December 22nd, 2016 → 2:57 pm @ reacoms
Welcome to your first year of trading. If you ever had any doubt at all about your level of ignorance then rest assured that during your first year of trading you are "King Ignorant!". We will group the common mistakes by trader in three main category mentioned as below. I am not claiming to be an expert on trading, but I'm definitely in good situation to talk about these common mistakes by trader, because I've been responsible of making all of the mistakes at some point of my trading career.
2. MONEY MANAGEMENT
a. Listening to others and following trading tips
b. Responding to the nightly news
c. Asking others for their opinions for trade suggestions
d. Averaging entry levels
e. Failing to use stop loss
f. Failing to have a trade plan
a. Don’t know, what is money management?
a. Trading for thrill
b. Trading for vengeance
At the starting point of trading every trader they will habitually listen to others recommendations about the trade and follow tips. This is a main cause for disappointment. Occasionally the tips may be successful in your trading, but over the longer term it won’t.
Frequently, traders without any experience in trading will hear some news, such as that most companies are reporting good earnings or the quarterly GDP growth numbers were ahead of forecast, and the next day they'll go long only to be stopped out at a loss. It takes a long time to understand that once the news arrives in our living rooms in the evening, the information is already old. The market has already predicted and responded to the news and new traders don't realize this.
New comers in trading frequently seek out the opinions of other traders. If they have no idea where the market is moving, they'll usually ask their brokers, friends and family for their opinion. Unfortunately, unless they're full-time traders, the views of others on the market may not be much better than those of new traders.
New traders are usually the world's worst losers. They hate losing trades and will try to keep away from it at any costs. The usual response is to 'average' out their entry levels. For example, say you buy a stock or commodity future at Rs.520, and straight away it falls to Rs. 500. New traders often convince themselves there were good reasons the share went down to Rs. 500. They also convince themselves there are even better reasons it should rebound. They then purchase additional stocks or commodity futures at Rs. 500, averaging down their entry level to Rs. 510, and hoping to benefit from the expected rebound. But in this situation, it's doubtful the stock or commodity will rebound, and all those traders have done is compounded their losses. While being long at Rs. 510 may sound better than being long at Rs. 520, it doesn't when you've laid out double as much money. Averaging entry levels goes against being the '"best loser" it makes the new trader the "worst loser."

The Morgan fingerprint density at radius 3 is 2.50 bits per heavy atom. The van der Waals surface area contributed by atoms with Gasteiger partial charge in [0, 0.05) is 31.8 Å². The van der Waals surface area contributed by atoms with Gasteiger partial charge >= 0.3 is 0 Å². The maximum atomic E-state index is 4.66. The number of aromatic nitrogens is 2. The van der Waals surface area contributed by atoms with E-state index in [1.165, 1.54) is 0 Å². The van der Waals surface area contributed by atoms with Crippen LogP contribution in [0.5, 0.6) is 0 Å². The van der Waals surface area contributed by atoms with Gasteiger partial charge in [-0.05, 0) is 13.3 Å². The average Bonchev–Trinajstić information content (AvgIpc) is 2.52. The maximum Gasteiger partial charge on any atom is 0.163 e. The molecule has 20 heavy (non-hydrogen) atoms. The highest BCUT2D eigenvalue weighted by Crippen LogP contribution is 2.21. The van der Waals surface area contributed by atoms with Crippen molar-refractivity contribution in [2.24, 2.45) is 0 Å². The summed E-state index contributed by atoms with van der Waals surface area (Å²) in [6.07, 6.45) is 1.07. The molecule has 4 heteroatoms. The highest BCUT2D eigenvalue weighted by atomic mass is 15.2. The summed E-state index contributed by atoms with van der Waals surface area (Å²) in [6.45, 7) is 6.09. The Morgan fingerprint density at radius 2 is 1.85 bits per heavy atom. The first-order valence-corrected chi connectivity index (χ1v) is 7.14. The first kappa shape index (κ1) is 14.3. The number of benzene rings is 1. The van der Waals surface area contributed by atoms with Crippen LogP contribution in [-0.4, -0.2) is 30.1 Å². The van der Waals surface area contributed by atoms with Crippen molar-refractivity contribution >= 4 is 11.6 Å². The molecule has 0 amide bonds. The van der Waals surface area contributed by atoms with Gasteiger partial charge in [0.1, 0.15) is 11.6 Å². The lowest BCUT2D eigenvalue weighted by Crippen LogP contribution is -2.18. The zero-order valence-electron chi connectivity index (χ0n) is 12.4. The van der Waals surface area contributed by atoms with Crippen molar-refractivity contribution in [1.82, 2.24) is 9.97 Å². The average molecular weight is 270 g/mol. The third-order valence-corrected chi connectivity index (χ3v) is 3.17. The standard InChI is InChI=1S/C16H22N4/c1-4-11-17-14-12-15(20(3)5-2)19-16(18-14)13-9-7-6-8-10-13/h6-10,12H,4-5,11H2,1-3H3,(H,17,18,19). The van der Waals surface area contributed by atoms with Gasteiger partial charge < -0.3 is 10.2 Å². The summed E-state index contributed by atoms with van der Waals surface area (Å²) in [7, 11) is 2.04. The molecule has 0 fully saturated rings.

Unless they've had the benefit of some trading experience, new traders rarely trade with stop loss or preplanned exit points. It doesn't occur to them that they could lose until it's too late and too costly.
All of the above discussed mistakes can be summarized under this most common mistake called failing to have a trade plan. Listening to tips, reacting to the nightly news, asking others for their opinions for trade suggestions, averaging entry levels and failing to use stops are clear signs that traders are trading without a trade plan. Remember, trading without a trade plan will catch up with you sooner or later.
Generally, the only anxiety for new traders is that they have enough money to start a trade. The idea of money management is given little thought. New traders will not have no idea of their risk of damage brought about by risking too large a slice of their account balance on any one trade.
Remembering where I place the significance of money management, you can understand how making this common mistake can be, and usually is, fatal for new traders and will lead to total loss of your investment.
One of the reasons many people trade is that it provides an exciting thrill from what may be a relatively orderly and traditional life events.
Trading gets the heart is racing and adrenalin flowing. Even if they're losing, traders often keep at it because the trader will expect the next trade is always an exciting mystery: will they win or will they lose?
When new traders lose, they often get angry and want to get "even" with the market. Losing is like receiving two blows: one to your self esteem and one to your investment. And when new traders get pushed they want to push right back! Vengeance rather than logic inspires their trading. Becoming emotional in trading is a common behavior for new traders; however, it's also the easy way to lose all the hard earned money the trader invested for trading.